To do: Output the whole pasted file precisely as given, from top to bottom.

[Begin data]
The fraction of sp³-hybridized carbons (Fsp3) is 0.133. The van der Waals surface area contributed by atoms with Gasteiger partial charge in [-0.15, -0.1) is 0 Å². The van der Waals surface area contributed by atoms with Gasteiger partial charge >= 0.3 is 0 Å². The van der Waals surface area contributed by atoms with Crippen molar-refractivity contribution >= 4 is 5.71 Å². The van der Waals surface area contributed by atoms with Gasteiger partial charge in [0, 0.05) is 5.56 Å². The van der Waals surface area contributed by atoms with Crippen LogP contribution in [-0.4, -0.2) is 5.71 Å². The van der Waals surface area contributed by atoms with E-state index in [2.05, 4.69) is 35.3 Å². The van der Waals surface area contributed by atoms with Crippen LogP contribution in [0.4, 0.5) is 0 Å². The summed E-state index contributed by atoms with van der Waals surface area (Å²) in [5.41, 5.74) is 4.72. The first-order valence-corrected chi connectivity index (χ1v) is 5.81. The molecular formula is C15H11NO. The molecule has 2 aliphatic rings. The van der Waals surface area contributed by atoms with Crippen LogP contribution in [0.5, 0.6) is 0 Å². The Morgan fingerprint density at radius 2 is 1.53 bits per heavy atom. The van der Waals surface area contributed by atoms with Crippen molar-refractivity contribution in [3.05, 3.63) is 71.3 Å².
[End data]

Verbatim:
The fraction of sp³-hybridized carbons (Fsp3) is 0.133. The van der Waals surface area contributed by atoms with Gasteiger partial charge in [-0.15, -0.1) is 0 Å². The van der Waals surface area contributed by atoms with Gasteiger partial charge >= 0.3 is 0 Å². The van der Waals surface area contributed by atoms with Crippen molar-refractivity contribution >= 4 is 5.71 Å². The van der Waals surface area contributed by atoms with Gasteiger partial charge in [0, 0.05) is 5.56 Å². The van der Waals surface area contributed by atoms with Crippen LogP contribution in [-0.4, -0.2) is 5.71 Å². The van der Waals surface area contributed by atoms with E-state index in [2.05, 4.69) is 35.3 Å². The van der Waals surface area contributed by atoms with Crippen LogP contribution in [0.4, 0.5) is 0 Å². The summed E-state index contributed by atoms with van der Waals surface area (Å²) in [5.41, 5.74) is 4.72. The first-order valence-corrected chi connectivity index (χ1v) is 5.81. The molecular formula is C15H11NO. The molecule has 2 aliphatic rings. The van der Waals surface area contributed by atoms with Crippen LogP contribution in [0.5, 0.6) is 0 Å². The Morgan fingerprint density at radius 2 is 1.53 bits per heavy atom. The van der Waals surface area contributed by atoms with Crippen molar-refractivity contribution in [3.05, 3.63) is 71.3 Å².